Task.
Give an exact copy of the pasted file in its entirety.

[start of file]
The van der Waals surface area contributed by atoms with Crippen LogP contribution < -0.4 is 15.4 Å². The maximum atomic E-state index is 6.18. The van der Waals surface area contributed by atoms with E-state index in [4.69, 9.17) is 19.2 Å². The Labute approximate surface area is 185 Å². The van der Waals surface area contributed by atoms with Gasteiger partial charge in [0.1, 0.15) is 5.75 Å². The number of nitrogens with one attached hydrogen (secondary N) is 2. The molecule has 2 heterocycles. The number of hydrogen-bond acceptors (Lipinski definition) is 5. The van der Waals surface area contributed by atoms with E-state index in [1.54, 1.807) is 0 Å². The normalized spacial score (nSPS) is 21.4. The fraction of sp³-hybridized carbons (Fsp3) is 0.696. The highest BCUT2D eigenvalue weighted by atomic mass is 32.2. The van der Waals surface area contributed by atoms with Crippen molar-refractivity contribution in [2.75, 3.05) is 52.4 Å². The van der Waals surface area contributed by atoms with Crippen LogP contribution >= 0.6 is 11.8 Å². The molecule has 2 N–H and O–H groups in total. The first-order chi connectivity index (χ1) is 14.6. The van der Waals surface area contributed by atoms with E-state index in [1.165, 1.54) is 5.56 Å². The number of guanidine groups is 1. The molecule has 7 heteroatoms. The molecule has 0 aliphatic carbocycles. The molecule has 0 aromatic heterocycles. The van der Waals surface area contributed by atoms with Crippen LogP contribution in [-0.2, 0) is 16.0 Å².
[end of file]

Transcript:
The van der Waals surface area contributed by atoms with Crippen LogP contribution < -0.4 is 15.4 Å². The maximum atomic E-state index is 6.18. The van der Waals surface area contributed by atoms with E-state index in [4.69, 9.17) is 19.2 Å². The Labute approximate surface area is 185 Å². The van der Waals surface area contributed by atoms with Gasteiger partial charge in [0.1, 0.15) is 5.75 Å². The number of nitrogens with one attached hydrogen (secondary N) is 2. The molecule has 2 heterocycles. The number of hydrogen-bond acceptors (Lipinski definition) is 5. The van der Waals surface area contributed by atoms with E-state index in [1.54, 1.807) is 0 Å². The normalized spacial score (nSPS) is 21.4. The fraction of sp³-hybridized carbons (Fsp3) is 0.696. The highest BCUT2D eigenvalue weighted by atomic mass is 32.2. The van der Waals surface area contributed by atoms with Crippen molar-refractivity contribution in [2.75, 3.05) is 52.4 Å². The van der Waals surface area contributed by atoms with Crippen LogP contribution >= 0.6 is 11.8 Å². The molecule has 2 N–H and O–H groups in total. The first-order chi connectivity index (χ1) is 14.6. The van der Waals surface area contributed by atoms with E-state index in [1.165, 1.54) is 5.56 Å². The number of guanidine groups is 1. The molecule has 7 heteroatoms. The molecule has 0 aliphatic carbocycles. The molecule has 0 aromatic heterocycles. The van der Waals surface area contributed by atoms with Crippen LogP contribution in [-0.2, 0) is 16.0 Å².